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Transparency is a key concept for digital societies in the 21st century. It is often considered as something clearly good. But is this the case? In this talk Lea Watzinger conceptualizes transparency as a complex and normatively ambivalent political ideal between openness, control and surveillance. Transparency is demanded in many contexts – and digital practices make it a particularly connectable concept on both an institutional and an individual level. Whistleblowers or activists for instance claim for transparency and openness as democratic and societal goals, which is fair enough. At the same time, popular self-tracking technologies make individuals become transparent and give up their privacy. Individual transparency thus is strongly connected to surveillance which is problematic from a democratic perspective.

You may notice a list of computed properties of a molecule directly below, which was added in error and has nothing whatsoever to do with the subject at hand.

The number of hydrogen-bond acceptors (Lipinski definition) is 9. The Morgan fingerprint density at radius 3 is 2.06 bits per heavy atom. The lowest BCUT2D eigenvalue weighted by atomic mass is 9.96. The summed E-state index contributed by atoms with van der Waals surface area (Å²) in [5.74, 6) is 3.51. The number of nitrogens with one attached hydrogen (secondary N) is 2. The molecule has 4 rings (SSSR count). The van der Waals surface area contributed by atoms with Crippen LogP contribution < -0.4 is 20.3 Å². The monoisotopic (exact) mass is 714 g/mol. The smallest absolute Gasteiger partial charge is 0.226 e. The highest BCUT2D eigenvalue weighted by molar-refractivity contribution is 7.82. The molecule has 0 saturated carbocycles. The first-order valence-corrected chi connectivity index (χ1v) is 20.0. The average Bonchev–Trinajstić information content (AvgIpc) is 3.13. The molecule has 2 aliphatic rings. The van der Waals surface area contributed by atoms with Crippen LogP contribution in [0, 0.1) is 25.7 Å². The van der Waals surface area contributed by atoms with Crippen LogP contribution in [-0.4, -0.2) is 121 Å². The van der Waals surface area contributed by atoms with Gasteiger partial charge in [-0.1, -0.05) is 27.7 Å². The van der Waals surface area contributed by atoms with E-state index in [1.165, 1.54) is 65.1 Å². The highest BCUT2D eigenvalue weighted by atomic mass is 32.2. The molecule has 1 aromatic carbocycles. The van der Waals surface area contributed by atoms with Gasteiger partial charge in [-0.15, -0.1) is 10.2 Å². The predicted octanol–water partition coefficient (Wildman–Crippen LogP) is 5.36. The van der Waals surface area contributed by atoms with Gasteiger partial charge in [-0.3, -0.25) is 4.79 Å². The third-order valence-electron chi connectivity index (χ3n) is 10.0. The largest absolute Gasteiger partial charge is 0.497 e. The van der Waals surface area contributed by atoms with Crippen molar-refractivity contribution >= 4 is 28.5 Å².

Altogether, we can see that transparency is a more complex concept than we might believe and we will understand why this is the case.
Lea Watzinger is a researcher at the International Center for Ethics in the Sciences and Humanitites at Tübingen University. She works on philosophical issues of privacy, digitalization, democracy, and AI. In her dissertation at Passau University she discussed transparency from the perspectives of political philosophy as well as media ethics. She studied political science, sociology, law, and philosophy in Munich, Rennes, and Quito.
Eva Groen-Reijman currently works as a postdoc on democratic theory and political microtargeting in the NWO funded interdisciplinary project Safeguarding Democratic Values In Digital Political Practices. She received her PhD (cum laude) for her thesis Deliberative Political Campaigns at the University of Amsterdam.